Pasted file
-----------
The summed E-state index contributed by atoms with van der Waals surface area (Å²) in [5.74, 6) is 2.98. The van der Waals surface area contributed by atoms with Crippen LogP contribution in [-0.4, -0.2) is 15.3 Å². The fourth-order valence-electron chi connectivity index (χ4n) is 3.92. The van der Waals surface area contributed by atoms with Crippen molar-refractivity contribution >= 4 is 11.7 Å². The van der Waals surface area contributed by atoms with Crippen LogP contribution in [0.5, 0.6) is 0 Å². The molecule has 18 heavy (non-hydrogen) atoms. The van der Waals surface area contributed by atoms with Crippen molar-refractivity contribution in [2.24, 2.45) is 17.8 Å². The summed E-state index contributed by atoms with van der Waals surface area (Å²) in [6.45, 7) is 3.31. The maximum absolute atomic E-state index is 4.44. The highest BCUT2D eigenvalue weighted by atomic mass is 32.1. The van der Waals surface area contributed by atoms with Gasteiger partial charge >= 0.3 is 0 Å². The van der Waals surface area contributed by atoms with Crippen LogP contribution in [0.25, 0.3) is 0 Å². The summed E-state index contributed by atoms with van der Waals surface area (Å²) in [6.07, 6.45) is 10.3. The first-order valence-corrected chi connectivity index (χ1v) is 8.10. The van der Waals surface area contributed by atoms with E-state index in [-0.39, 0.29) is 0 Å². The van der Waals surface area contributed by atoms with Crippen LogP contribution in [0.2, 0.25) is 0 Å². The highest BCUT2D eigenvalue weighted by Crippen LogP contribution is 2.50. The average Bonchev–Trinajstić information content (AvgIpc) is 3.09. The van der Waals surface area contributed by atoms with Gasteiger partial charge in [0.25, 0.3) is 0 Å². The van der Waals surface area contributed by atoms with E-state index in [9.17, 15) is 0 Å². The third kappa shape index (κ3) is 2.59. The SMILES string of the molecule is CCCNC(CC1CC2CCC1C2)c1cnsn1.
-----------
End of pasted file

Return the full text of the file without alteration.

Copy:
The summed E-state index contributed by atoms with van der Waals surface area (Å²) in [5.74, 6) is 2.98. The van der Waals surface area contributed by atoms with Crippen LogP contribution in [-0.4, -0.2) is 15.3 Å². The fourth-order valence-electron chi connectivity index (χ4n) is 3.92. The van der Waals surface area contributed by atoms with Crippen molar-refractivity contribution >= 4 is 11.7 Å². The van der Waals surface area contributed by atoms with Crippen LogP contribution in [0.5, 0.6) is 0 Å². The molecule has 18 heavy (non-hydrogen) atoms. The van der Waals surface area contributed by atoms with Crippen molar-refractivity contribution in [2.24, 2.45) is 17.8 Å². The summed E-state index contributed by atoms with van der Waals surface area (Å²) in [6.45, 7) is 3.31. The maximum absolute atomic E-state index is 4.44. The highest BCUT2D eigenvalue weighted by atomic mass is 32.1. The van der Waals surface area contributed by atoms with Gasteiger partial charge >= 0.3 is 0 Å². The van der Waals surface area contributed by atoms with Crippen LogP contribution in [0.25, 0.3) is 0 Å². The summed E-state index contributed by atoms with van der Waals surface area (Å²) in [6.07, 6.45) is 10.3. The first-order valence-corrected chi connectivity index (χ1v) is 8.10. The van der Waals surface area contributed by atoms with E-state index in [-0.39, 0.29) is 0 Å². The van der Waals surface area contributed by atoms with Crippen LogP contribution in [0.2, 0.25) is 0 Å². The highest BCUT2D eigenvalue weighted by Crippen LogP contribution is 2.50. The average Bonchev–Trinajstić information content (AvgIpc) is 3.09. The van der Waals surface area contributed by atoms with Gasteiger partial charge in [0.25, 0.3) is 0 Å². The van der Waals surface area contributed by atoms with E-state index in [9.17, 15) is 0 Å². The third kappa shape index (κ3) is 2.59. The SMILES string of the molecule is CCCNC(CC1CC2CCC1C2)c1cnsn1.